Often, what I find, even in a certain type of feminism — never forget that in the United States, most of the feminists supported the attack on Iraq to liberate the Iraqi women. Now the result is that woman are there oppressed more than ever, much more than under Saddam.
When ISIS dominated northern Iraq, we stopped hearing about how those women were oppressed, and we started hearing stories of western women, many who were white, who ran off to join ISIS. I think Zizek doesn’t understand the real motivation that feminists had for supporting the war. The deeper reason feminists despise western white men is because they have abandoned the patriarchy, and have substituted in its place the perverted imitation that is Chivalry. Weak men screw up feminism.
But what I want to say is that, you have also the opposite idea, that it’s not so much power relations, domination, and exploitation that we should worry about, but we [should recognize that] power relationships are good. But the problem is when they get sexualized.
Zizek makes his point clearer here. He is saying that there is an apparent contradiction in the Feminist narrative, comprised of the following two viewpoints.
- That power corrupts the innocence of sex and should not be accepted as an inherent element in a natural sexual interaction.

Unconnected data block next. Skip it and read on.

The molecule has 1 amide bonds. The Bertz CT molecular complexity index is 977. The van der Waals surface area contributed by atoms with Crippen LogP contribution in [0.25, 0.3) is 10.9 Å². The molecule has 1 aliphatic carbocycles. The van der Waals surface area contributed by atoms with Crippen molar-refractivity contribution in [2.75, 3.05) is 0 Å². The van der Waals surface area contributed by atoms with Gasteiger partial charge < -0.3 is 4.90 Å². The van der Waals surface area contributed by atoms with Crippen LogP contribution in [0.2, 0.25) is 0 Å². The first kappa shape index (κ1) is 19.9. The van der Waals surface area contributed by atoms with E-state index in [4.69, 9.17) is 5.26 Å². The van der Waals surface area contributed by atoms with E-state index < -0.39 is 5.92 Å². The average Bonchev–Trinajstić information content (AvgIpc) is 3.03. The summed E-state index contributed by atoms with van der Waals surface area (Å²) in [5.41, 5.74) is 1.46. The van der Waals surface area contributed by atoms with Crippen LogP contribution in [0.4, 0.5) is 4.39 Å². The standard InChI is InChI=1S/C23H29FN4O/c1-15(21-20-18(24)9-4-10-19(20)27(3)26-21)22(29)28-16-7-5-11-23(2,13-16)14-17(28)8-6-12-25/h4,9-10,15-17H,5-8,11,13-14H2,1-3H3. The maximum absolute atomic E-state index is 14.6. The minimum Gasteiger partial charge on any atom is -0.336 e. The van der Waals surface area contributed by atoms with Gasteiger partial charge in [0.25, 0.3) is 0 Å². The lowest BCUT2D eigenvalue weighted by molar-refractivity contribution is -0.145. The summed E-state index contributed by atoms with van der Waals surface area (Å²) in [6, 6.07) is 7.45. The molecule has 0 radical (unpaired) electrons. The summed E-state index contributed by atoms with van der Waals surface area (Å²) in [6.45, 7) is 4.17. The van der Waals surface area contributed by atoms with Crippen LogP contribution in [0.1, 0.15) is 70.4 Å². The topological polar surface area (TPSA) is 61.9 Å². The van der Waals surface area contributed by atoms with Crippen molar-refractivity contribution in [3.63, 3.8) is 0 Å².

- Power relationships are good, as long as men are not exerting sexual power over women.
His claim that this is a contradiction only makes sense if he is alluding to two concepts that are too anti-PC for him to publicly state specifically. These are,
- The underlying Feminist belief that it’s OK for women to exert social power and sexual authority over men, but not the other way around.
- What Rollo calls Women’s Existential Fear.
For example, at universities, people get disturbed when a powerful professor engages in sex with one of his students. I’m also opposed to it. But nonetheless I don’t like the implication that as long as the professor is thus exerting all his authority it’s OK, power is OK, as long as it doesn’t get personal [sexual].
The reason this type of relationship is immoral is not because it is sexual, but because it is an abuse of power. It also destroys the trust of the other students and his colleagues, and this affects his professional image. If the professor would formally court the student with intentions of marriage, then this would not create an outrage. I know of a few teachers and professors who married one of their students, and no one batted an eye.